Stories are natural healers, giving a shape and rhythm to our humanity. Thanks to storytelling we develop intuitions about how things will turn out – Russian playwright Anton Chekhov famously said :
Remove everything that has no relevance to the story. If you say in the first chapter that there is a rifle hanging on the wall, in the second or third chapter it absolutely must go off. If it’s not going to be fired, it shouldn’t be hanging there.
What Chekhov is talking about there is a storytelling tool called foreshadowing. It involves giving the audience a sinking feeling that danger and death are coming just with a simple image of a rifle hanging on the wall. This creates suspense, anxiety even, and that’s a powerful tool to have in your hands as a storyteller – whether the story you are telling is written, drawn, read aloud or made into a film or exhibition or design object it should pass a certain threshold of realization and growth, just like a hero of a story.
As an artist, designer, writer or architect, your end product has the same end goal as a storyteller – to make people feel like they can’t look away from your work – because what you’ve created is an unique mirror that both reflects and distorts reality. Ideally, an artwork finds success by striking the delicate balance of being a) relatable enough to provide comfort and understanding to the audience, but b) alienating enough to be captivating, even if that sounds like an oxymoron.
There are lots of dramatic principles we can visit together, to make the way we tell stories more effective, come to life in front of the audience’s eyes and create more empathy with their characters (so that when it’s over they really feel invested in the outcome). The specific principle I’d like to talk to you today about is the “hero’s journey” which is also called the “monomyth,” a concept developed by Joseph Campbell.
Society respects people who make sacrifices, and the hero, in a classic sense, is someone who is able to be elevated from the ordinary world to a supernatural world, and back again. Joseph Campbell calls this crossing a threshold. In our reality it can mean going to war, going to college, getting married or even just going to a party or soccer game.
But to be a true hero you need to have convictions, you need to be called to adventure for a higher purpose. Here’s Luke Skywalker, one of the most classic heroes in contemporary pop culture, being “called to adventure,” “gathering his spirit guides” and considering what it means to “cross the threshold”ie go to Alderon.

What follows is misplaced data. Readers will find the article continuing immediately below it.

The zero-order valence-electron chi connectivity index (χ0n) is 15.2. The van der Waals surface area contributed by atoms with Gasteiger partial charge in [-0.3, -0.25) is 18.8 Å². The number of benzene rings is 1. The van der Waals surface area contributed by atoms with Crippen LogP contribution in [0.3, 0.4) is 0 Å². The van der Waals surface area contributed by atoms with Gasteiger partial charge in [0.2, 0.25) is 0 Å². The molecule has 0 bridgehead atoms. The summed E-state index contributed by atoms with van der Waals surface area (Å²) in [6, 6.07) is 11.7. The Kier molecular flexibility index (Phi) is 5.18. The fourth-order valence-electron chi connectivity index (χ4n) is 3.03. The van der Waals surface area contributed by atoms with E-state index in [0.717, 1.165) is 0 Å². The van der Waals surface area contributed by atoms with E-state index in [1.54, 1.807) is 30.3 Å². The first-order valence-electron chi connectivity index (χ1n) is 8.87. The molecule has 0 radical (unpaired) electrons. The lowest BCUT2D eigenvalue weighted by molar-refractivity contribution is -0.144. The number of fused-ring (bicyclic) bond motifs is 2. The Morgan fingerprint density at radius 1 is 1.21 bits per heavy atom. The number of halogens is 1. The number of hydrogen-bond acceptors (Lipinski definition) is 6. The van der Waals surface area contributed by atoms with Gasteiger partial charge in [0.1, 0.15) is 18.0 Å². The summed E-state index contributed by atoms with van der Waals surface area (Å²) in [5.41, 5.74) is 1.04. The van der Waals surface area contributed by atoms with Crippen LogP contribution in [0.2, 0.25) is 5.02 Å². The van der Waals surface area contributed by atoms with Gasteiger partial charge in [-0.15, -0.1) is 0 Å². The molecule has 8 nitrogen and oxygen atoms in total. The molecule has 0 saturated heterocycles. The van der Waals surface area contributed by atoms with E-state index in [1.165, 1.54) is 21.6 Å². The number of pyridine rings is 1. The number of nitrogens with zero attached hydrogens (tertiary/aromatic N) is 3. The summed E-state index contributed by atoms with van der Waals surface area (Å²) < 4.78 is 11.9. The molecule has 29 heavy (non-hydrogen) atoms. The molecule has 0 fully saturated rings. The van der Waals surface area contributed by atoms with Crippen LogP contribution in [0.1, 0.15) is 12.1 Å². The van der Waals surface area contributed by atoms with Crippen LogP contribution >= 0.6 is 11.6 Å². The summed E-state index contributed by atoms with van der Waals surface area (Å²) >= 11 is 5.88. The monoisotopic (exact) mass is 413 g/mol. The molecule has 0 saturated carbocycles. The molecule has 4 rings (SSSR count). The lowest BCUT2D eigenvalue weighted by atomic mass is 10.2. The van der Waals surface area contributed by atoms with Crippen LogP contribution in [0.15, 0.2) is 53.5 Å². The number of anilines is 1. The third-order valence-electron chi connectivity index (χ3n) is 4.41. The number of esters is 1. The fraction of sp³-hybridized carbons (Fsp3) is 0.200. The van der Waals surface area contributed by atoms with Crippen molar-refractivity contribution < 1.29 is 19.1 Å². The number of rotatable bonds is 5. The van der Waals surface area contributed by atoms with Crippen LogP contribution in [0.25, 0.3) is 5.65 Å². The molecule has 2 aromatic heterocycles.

No hero is anything without his family, his community. Luke’s reluctance to leave home isn’t cowardice, it’s accountability to his aunt and uncle. We later see him have perhaps one of the most literal instances of the “atonement with the father” when he comes face to face in battle with Darth Vader.
For our work at the Spring Sessions, we should consider the social relevance of whatever hero we create. By giving a figure historical and communal relevance, their struggle becomes real – for example, Christiano Renaldo isn’t just a soccer star, he’s a soccer star with Portugal’s World Cup dreams on his shoulders.
So with any project you work on, it’s important to show how important it is to a whole community of people. Here’s an example from the documentary “Paris is Burning,” of how people like black, gay males in New York in the eighties who had very few opportunities, and created their own community to become heroes in.
A real hero doesn’t do things for himself, or to get recognized, a real hero risks himself on behalf of others. We have someone like Edward Snowden, who basically gave up his life in Hawaii with his girlfriend, working for US intelligence, to show the American public and the rest of the world, this information:
However, Snowden cannot return home, so he cannot finish the hero’s cycle. He is stuck in Russia and is not allowed to come back to the US, he is stuck in the abyss, which is the moment in hero’s cycle where it seems all hope is lost. In the interview he says he would like nothing more in the world to go home. In his case, atonement with the father is actually atonement with the authorities, a difficult challenge given that Barack Obama calls him a “hacker” who isn’t worth his time.
Other than increasing government control over society, today’s heroes have a super difficult battle ahead of them – themselves. Heroes can become deluded about their own grandeur and they can get trapped in their own heads as a consequence.